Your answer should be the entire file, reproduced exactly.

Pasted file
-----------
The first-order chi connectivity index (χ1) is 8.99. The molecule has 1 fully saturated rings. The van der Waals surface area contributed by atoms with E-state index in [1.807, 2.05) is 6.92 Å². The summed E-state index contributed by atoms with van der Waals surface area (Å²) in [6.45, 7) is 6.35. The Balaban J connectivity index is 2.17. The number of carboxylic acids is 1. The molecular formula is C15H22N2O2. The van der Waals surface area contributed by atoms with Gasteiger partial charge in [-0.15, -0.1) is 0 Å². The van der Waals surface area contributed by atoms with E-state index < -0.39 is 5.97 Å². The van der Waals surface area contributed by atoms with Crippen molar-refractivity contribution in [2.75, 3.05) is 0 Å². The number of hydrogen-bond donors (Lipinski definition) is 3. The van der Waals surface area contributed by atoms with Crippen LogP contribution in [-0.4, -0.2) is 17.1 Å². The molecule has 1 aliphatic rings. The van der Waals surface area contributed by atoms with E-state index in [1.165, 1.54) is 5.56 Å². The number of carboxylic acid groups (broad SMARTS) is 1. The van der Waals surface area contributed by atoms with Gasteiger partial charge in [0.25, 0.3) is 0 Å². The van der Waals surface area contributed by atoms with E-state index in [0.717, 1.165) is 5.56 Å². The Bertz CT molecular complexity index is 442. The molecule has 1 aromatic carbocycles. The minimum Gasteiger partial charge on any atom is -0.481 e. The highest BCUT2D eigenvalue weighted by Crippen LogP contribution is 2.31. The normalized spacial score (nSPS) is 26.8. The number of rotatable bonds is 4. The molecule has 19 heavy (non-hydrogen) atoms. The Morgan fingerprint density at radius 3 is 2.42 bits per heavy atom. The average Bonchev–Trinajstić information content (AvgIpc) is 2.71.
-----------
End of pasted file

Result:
The first-order chi connectivity index (χ1) is 8.99. The molecule has 1 fully saturated rings. The van der Waals surface area contributed by atoms with E-state index in [1.807, 2.05) is 6.92 Å². The summed E-state index contributed by atoms with van der Waals surface area (Å²) in [6.45, 7) is 6.35. The Balaban J connectivity index is 2.17. The number of carboxylic acids is 1. The molecular formula is C15H22N2O2. The van der Waals surface area contributed by atoms with Gasteiger partial charge in [-0.15, -0.1) is 0 Å². The van der Waals surface area contributed by atoms with E-state index < -0.39 is 5.97 Å². The van der Waals surface area contributed by atoms with Crippen molar-refractivity contribution in [2.75, 3.05) is 0 Å². The number of hydrogen-bond donors (Lipinski definition) is 3. The van der Waals surface area contributed by atoms with Crippen LogP contribution in [-0.4, -0.2) is 17.1 Å². The molecule has 1 aliphatic rings. The van der Waals surface area contributed by atoms with E-state index in [1.165, 1.54) is 5.56 Å². The number of carboxylic acid groups (broad SMARTS) is 1. The van der Waals surface area contributed by atoms with Gasteiger partial charge in [0.25, 0.3) is 0 Å². The van der Waals surface area contributed by atoms with E-state index in [0.717, 1.165) is 5.56 Å². The Bertz CT molecular complexity index is 442. The molecule has 1 aromatic carbocycles. The minimum Gasteiger partial charge on any atom is -0.481 e. The highest BCUT2D eigenvalue weighted by Crippen LogP contribution is 2.31. The normalized spacial score (nSPS) is 26.8. The number of rotatable bonds is 4. The molecule has 19 heavy (non-hydrogen) atoms. The Morgan fingerprint density at radius 3 is 2.42 bits per heavy atom. The average Bonchev–Trinajstić information content (AvgIpc) is 2.71.